The rise in minimum wage is not in line with Ireland’s growth, pointing to a “substantial shift in wealth from labour to capital,” said People Before Profit/Solidarity TD Mick Barry.
Minimum wages have risen unsteadily over the past two decades. During a debate at the Oireachtas in February, Deputy Mick Barry said:
“The average annual wages in Ireland increased by…0.38 per cent…while in the same period the Gross National Income increased by 61.2 per cent…all this points to a substantial shift in wealth from labour to capital in the last period.”
Hourly minimum wages for adults over 20 will increase to €11.30 from January 2023. Whereas the minimum living wage for Ireland is currently set at €12.90, which “enables individuals to afford a socially acceptable standard of living.”
Many argue that with the current state of affairs with the acute hike in rents and energy bills, this may not be sufficient.
“I’m working as a bartender, so I have decent pay,” one student said.
His wages cover rent, food bills and electricity with the possibility of savings.
Many are not this lucky and are anxiously looking forward to a hike in minimum wages.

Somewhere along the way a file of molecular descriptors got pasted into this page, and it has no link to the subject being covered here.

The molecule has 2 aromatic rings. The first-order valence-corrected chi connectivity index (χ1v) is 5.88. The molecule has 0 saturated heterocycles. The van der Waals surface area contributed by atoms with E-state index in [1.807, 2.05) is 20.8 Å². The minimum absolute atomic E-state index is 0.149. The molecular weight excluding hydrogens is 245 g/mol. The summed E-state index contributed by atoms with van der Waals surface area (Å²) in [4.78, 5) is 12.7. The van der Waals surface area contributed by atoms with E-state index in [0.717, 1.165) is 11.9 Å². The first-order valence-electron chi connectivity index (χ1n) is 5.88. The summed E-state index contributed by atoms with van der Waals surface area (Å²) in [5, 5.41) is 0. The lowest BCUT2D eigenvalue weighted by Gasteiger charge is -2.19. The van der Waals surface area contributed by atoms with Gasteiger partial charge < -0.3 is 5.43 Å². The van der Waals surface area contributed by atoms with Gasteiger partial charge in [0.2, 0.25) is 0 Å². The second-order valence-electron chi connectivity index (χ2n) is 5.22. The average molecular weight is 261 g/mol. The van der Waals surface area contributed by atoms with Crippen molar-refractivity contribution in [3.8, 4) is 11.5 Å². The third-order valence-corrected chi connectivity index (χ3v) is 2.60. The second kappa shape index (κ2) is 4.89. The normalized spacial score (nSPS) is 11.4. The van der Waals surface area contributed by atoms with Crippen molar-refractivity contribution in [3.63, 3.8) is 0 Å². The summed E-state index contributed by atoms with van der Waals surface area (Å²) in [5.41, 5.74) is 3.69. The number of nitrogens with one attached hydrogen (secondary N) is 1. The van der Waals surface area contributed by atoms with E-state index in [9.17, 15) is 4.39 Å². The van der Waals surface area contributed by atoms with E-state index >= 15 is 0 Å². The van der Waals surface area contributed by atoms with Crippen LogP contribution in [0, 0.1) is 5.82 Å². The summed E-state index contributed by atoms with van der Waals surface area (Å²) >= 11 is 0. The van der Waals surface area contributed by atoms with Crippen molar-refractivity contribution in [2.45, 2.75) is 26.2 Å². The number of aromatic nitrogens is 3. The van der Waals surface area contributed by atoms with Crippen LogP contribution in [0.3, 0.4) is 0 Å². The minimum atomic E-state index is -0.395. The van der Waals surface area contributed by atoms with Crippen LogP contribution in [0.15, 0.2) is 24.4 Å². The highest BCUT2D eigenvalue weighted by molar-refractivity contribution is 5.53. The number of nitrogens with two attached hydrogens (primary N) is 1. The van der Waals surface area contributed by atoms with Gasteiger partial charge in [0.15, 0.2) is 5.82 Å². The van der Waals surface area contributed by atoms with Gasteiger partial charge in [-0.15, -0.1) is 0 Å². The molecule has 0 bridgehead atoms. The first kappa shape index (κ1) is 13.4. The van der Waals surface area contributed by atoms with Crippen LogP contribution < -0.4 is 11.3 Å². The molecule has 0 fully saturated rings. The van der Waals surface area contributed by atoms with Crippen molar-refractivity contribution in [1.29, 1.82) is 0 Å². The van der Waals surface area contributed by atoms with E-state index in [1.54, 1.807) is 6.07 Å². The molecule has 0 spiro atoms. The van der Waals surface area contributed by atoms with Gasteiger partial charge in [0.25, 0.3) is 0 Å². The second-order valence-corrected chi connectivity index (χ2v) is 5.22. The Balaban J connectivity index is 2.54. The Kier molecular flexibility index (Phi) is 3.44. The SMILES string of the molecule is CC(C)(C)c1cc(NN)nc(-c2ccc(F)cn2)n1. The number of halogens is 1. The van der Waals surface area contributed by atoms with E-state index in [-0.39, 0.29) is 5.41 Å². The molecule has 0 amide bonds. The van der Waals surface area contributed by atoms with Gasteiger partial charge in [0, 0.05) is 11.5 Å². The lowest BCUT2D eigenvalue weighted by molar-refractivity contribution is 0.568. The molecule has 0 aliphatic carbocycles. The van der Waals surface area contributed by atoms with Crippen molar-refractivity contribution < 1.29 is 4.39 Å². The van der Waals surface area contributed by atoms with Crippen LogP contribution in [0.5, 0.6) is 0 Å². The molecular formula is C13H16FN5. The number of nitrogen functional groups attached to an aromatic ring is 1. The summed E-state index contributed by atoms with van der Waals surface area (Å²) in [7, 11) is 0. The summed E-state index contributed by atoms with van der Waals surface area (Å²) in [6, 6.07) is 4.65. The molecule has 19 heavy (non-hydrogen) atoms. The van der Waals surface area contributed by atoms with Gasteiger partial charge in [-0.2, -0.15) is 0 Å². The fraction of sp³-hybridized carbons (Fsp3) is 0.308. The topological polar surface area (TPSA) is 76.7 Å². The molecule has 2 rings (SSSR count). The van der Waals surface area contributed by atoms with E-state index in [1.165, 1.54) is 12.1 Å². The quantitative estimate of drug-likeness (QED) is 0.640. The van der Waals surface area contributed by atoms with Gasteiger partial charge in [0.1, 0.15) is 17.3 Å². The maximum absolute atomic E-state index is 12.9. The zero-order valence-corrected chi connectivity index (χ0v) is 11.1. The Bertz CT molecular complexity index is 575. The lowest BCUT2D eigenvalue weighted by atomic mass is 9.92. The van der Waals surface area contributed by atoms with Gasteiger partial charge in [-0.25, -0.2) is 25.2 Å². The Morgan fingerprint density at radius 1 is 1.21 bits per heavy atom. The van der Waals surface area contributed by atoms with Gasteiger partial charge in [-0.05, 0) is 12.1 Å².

“Most places pay €10.55 an hour. €11.30 an hour would be a decent hike,” says another student.
The so-called ‘cost of surviving’ amidst the cost of living crisis is also pushing back the motivation to make sustainable purchases.
The onus of “making the right choice” generally falls on the consumers, pushing them to choose between two expensive choices;
Either making unethical, but affordable purchases and causing irreversible damage to Earth, or making sustainable, albeit expensive choices that punch large holes in their pockets.
At any rate, wherever the allegedly siphoned labour capital is going, it’s becoming increasingly apparent that a fresh graduate is sure to be in a fickle financial environment unless swift, concrete moves are made to tackle the cost-of-living crisis.